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Women's rights are imperative to combat desertification, land degradation and drought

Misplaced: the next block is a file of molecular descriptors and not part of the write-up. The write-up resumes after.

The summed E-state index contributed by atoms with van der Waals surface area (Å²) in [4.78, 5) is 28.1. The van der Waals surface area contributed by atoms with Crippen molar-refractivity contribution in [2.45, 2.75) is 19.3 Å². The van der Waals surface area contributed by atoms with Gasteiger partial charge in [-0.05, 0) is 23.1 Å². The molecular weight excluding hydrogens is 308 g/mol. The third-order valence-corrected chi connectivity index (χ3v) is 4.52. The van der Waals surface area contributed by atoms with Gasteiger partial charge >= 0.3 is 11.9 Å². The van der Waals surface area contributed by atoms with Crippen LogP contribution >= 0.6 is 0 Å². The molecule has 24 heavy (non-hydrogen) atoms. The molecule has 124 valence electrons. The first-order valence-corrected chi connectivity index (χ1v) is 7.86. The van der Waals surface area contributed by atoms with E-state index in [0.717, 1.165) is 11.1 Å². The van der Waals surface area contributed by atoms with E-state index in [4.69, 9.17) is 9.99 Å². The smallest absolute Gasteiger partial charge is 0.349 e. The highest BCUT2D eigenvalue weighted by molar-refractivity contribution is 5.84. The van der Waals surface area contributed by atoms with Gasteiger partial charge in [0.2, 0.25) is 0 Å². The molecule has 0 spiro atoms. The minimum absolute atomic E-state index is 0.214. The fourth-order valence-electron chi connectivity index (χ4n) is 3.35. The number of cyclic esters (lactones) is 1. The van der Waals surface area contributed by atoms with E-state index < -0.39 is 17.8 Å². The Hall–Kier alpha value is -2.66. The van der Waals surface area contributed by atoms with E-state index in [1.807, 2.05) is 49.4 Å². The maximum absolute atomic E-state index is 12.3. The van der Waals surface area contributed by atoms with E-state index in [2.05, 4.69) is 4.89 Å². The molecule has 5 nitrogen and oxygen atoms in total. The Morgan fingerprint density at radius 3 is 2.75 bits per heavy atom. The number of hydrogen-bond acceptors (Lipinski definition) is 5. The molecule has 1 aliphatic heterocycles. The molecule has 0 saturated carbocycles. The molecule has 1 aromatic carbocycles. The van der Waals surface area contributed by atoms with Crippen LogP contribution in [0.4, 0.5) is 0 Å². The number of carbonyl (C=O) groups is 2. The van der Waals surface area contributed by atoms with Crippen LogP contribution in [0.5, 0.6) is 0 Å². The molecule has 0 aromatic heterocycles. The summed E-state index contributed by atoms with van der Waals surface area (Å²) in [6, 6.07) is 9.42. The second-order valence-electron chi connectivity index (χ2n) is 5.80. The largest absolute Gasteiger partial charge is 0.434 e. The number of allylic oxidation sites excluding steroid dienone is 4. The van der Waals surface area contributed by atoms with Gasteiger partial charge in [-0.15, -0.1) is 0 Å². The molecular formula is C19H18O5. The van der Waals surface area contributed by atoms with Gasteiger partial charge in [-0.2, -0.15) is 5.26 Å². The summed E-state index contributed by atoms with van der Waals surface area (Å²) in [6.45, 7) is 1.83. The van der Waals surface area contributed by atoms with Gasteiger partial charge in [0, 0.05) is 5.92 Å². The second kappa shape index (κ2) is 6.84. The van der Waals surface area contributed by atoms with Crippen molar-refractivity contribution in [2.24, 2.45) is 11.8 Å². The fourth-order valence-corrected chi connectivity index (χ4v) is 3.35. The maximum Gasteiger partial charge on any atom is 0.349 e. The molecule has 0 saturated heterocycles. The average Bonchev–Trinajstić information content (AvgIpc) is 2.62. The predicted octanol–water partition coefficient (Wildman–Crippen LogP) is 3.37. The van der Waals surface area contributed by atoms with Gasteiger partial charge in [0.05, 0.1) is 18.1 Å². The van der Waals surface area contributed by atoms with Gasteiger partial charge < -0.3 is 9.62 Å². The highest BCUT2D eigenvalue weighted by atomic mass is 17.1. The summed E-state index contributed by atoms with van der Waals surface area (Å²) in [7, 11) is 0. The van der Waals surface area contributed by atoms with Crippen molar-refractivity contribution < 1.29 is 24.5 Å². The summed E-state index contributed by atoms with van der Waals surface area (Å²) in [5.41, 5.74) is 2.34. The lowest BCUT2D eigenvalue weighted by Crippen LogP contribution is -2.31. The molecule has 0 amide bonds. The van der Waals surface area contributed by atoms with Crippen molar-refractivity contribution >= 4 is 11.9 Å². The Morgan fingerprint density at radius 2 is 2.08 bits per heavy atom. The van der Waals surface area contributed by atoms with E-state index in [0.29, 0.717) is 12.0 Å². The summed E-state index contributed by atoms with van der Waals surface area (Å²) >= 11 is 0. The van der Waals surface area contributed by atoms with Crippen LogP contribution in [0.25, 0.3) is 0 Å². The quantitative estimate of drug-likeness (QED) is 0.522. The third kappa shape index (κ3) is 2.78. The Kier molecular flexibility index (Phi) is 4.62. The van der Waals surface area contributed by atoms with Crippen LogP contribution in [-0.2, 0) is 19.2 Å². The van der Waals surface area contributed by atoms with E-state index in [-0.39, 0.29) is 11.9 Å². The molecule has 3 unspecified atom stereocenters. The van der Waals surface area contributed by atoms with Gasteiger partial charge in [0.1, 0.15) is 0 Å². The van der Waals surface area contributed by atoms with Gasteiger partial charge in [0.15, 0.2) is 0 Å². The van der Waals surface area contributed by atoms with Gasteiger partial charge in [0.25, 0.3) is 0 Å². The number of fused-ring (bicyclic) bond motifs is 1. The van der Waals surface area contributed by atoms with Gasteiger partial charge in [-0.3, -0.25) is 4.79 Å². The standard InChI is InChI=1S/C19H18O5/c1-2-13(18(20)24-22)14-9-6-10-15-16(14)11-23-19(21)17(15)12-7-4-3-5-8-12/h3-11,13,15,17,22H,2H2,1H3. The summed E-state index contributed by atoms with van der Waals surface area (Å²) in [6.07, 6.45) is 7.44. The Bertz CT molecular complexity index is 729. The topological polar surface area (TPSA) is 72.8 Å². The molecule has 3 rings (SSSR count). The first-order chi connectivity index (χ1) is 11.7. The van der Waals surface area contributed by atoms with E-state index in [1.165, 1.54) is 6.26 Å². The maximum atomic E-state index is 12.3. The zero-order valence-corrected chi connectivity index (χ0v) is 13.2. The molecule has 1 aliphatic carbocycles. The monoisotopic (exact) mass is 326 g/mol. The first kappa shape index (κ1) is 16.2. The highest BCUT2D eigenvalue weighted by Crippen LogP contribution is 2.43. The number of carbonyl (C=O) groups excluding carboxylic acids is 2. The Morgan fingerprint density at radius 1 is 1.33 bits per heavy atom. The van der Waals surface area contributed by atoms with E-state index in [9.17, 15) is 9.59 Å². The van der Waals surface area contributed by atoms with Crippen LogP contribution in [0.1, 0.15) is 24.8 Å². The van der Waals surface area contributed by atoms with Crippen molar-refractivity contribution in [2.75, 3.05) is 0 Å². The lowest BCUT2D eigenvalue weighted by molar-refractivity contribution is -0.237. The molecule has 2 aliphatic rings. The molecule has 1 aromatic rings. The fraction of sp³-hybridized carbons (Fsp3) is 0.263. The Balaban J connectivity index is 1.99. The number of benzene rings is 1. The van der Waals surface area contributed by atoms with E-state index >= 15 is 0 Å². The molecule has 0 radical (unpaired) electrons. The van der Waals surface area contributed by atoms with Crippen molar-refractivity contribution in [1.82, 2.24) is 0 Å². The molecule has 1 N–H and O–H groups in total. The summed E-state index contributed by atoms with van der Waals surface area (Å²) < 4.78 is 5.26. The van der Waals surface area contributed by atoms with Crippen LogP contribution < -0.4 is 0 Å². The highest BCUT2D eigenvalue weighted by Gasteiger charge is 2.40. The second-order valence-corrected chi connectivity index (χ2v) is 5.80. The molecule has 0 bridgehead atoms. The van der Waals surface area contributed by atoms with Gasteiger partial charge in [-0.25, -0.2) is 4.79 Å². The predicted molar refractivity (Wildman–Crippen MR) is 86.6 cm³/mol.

A new study by the United Nations Convention to Combat Desertification (UNCCD) reveals that gender inequalities are pervasive when it comes to land, and that securing women’s rights is imperative to achieve the intertwined global goals on gender equality and land degradation neutrality by the 2030 deadline. As emphasized by UNCCD Executive Secretary Ibrahim Thiaw, “Women are major actors in the global efforts to reduce and reverse land degradation. They restore land, they protect land, they cherish, nourish and care for the land, while also caring for others. However, in the vast majority of countries, women have unequal and limited access to and control over land. We cannot achieve land degradation neutrality without gender equality, and we cannot exclude half the population from land management decisions because of their gender." The new study titled “The Differentiated Impacts of Desertification, Land Degradation and Drought on Women and Men” showcases how and to what extent desertification, land degradation, and drought raze the life and livelihoods of women and girls. The study advocates that gender inequalities should be addressed as part of biodiversity conser­vation, land restoration, adaptation, and mitigation of climate change. It also emphasizes the importance of efforts to transition to an inclusive and regenerative green economy, espe­cially in the post-pandemic world. “Gender continues to be one of the world’s strongest mark­ers of disadvantage. Like all crises, the ongoing environmental crisis caused by land degradation, desertification, and drought has a more severe impact on women than men. Women and girls are doubly affected—first by the crisis itself and further by enduring repercussions specific to women’s lives, which we should tackle as an equal priority,” says the study lead author Lorena Aguilar. The study shows that land degradation, desertification, and drought have a more severe impact on women than men and offers lessons on the changes needed to address gender inequalities in land access and tenure. Based on extensive literature research, expert interviews, data analysis and case studies from 55 countries, the study provides compelling evidence that without swift action, legal systems that promote equal land ownership might fail to harness the most needed transformative power of half of the global population.   Gender equality remains unfinished business The study clearly shows that gender equality remains an unfinished business in every region of the world. The non-recognition of women as farmers, lack of land ownership, the restricted access to resources, technology, education, and training, as well as limited participation in decision making continue to be main barriers preventing women and girls to thrive and prosper. In many countries, women have unequal and limited opportunities to access or own or inherit land in their name. For instance, discrimination against women’s rights to own, use and control land and non-land assets was found in over two-thirds of the countries in the East Asia and the Pacific region. In the Middle East and North Africa only 4% of women hold land titles. In sub-Saharan Africa, women represent half of the agricultural workforce but only 18% of agricultural holders. Even in countries where women have the same legal rights as men to own and access land – as is the case in Costa Rica – only 15.6% of farm ownership is in the hands of women. While strengthening women’s land rights enables better protection of ecosystems and benefits household incomes, food security, children’s education and health, women’s rights to inherit their husband’s property continue to be denied in 102 countries under customary, religious, or traditional laws and practices, and disinheritance of the surviving spouse still occurs in 96 countries. The fact that it doesn't have to be that way and that change is possible is demonstrated by the advocacy campaign called “I want my inheritance” in Egypt. The cam­paign aimed to promote women’s rights to inheritance through raising the community’s awareness and mobilizing local relevant actors in Sohag. At the end of the advocacy campaign, 100 Christian and Muslim public fig­ures and community leaders had promoted women’s rights to inheritance. In addition, 87 conflicts were settled amicably, 26 cases were referred to the courts and 10 women obtained their inheritance (they became role models encouraging other women to claim their rights). Furthermore, 17 Members of Parliament representing Sohag Governorate advocated a reform of the law to increase sanctions against those who deprive women of their inher­itance rights. “I am the last one to eat” Women and other disadvantaged groups are more susceptible to climate shocks due to the lack of diversification of their assets, as well as less access to resources to cope with and recover from the damages. Once again, not having land titles that can be used as collateral, or the lack of secure tenure, hinder women’s access to loans and credit and limit their access to extension services and technology rendering drought preparedness to a real steeplechase for women and their families.  Glob­ally, women already spend a collective 200 million hours every day collecting water. Droughts tend to increase the burden of unpaid care and do­mestic work shouldered by women and girls. When droughts become full-fledged disasters, women bear the primary responsibility for the family’s daily survival, even during natural disasters. Not only, that the result of “caring for others” is expressed partly by standing in line and waiting for water, walking, and carrying water long distances, women often tent to eat less or adjusting portions of food. In rural Latin America, women use the expression “I am the last one to eat” highlighting the dire common practice in many societies to distribute food according to sex, age and status. Under this system, males usually get served first, followed by boys, then girls, and lastly, the women. Despite these stark realities, women continue to push the needle for change. Bhungroo a women-led irriga­tion system developed by Indian women farmers that relies on rainwater harvesting. A water management system injects and stores excess rainfall under­ground and lifts it out for use dur­ing dry spells. The system serves more than 18,000 impoverished farmers (with over 96,000 de­pendent family members) and is a fully women-driven process. Advancing global gender and land restoration goals “Effectively facing the interconnected challenges of land degradation, biodiversity loss and climate change requires profound structural changes. It is crucial to recognize that resolving gender inequalities is not only a matter of righting a wrong but also a significant opportunity to use previously underused and under-recognized abilities, knowledge, and talents,” UNCCD Executive Secretary Thiaw adds.  UNCCD has a long track record in placing gender equality firmly at the core of its mandate as a vital catalyst of progress. By adopting the Gender Action Plan back in 2017, Parties to the Convention already acknowledged the specific role of women in land restoration and sustainable land management, as well as the importance of gender equality as a guiding principle in all policies and decisions associated to the fulfillment of the objectives of the Convention. At the UNCCD COP15 in Abidjan, Côte d’Ivoire, in May 2022, the Convention’s 197 Parties called for improving women’s involvement in land management as important enablers for effective land restoration, by addressing commonly encountered land tenure challenges by people in vulnerable situations, and collecting gender-disaggregated data on the impacts of desertification, land degradation and drought.